We have been awarded a National Geographic Explorer grant entitled “A tale of two glaciers: using web connected RTK GPS, drones and remote sensing to monitor rapid glacier retreat of two contrasting Icelandic glaciers”. This will be a two year project to examine the rapid retreat of two icelandic glaciers, using the innovative web connected dGPS system.
“At around 5 AM Pacific Time (1 PM GMT) today (March 7th) the GPS satellites started transmitting inconsistent health information causing Swift Navigation receivers to exclude measurements from any satellites supporting the L2C signal. This has resulted in degraded or unavailable position information and decreased ability to achieve an RTK Fixed solution.”
We kept an eye on the data coming in – as it is not easy to go to Iceland and update the firmware..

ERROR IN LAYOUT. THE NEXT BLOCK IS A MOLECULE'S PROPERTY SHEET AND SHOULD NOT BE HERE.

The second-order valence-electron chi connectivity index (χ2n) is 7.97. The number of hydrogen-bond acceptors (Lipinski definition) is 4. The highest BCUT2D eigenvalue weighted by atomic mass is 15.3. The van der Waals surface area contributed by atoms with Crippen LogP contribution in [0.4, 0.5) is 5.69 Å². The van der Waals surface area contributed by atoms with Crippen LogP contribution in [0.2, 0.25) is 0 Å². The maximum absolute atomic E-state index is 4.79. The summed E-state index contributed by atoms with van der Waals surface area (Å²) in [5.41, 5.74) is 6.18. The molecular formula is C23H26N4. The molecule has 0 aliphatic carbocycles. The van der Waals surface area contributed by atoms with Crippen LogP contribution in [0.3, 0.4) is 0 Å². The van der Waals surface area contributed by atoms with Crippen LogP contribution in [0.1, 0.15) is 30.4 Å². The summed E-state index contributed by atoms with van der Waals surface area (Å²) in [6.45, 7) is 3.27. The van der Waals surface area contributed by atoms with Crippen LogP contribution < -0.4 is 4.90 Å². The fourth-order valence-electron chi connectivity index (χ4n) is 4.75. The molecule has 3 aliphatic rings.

There is a nice write-up from Formula E on Ice drive: a lasting legacy:
We just edited some footage of the fjallsjokull margin
Here you can see the recently exposed foreland and its moraines.
(video taken with 3DR Solo and GoPro5 – without gimbal – hence the slight wobble)
In October Kirk and Phil went for a quick trip to swap out the Rockblock units and reset the base station at Fjalls.
Today we set up two dGPS units to measure the speed of some of Fjallsjökull glacier. We chose an area of ice which is clearly moving forward towards the lake.
The photo above shows a “quadpod” supporting the GPS units – which are an adaptation of those made by Matthew Roberts of the Icelandic met-office. The idea is to be strong enough to cope with winter and cast few shadows (which cause ice to grow). The system is currently measuring its position every 3hrs to an accuracy of about 2cm – using signals from the base station to help it.
Local tests – mainly to debug the python code – of the ublox M8P have produced fast fixes today.
These new dGPS units seem to be accurate to around 2cm as shown in our test. This is for a close baseline (and at the moment doesn’t use GLONASS).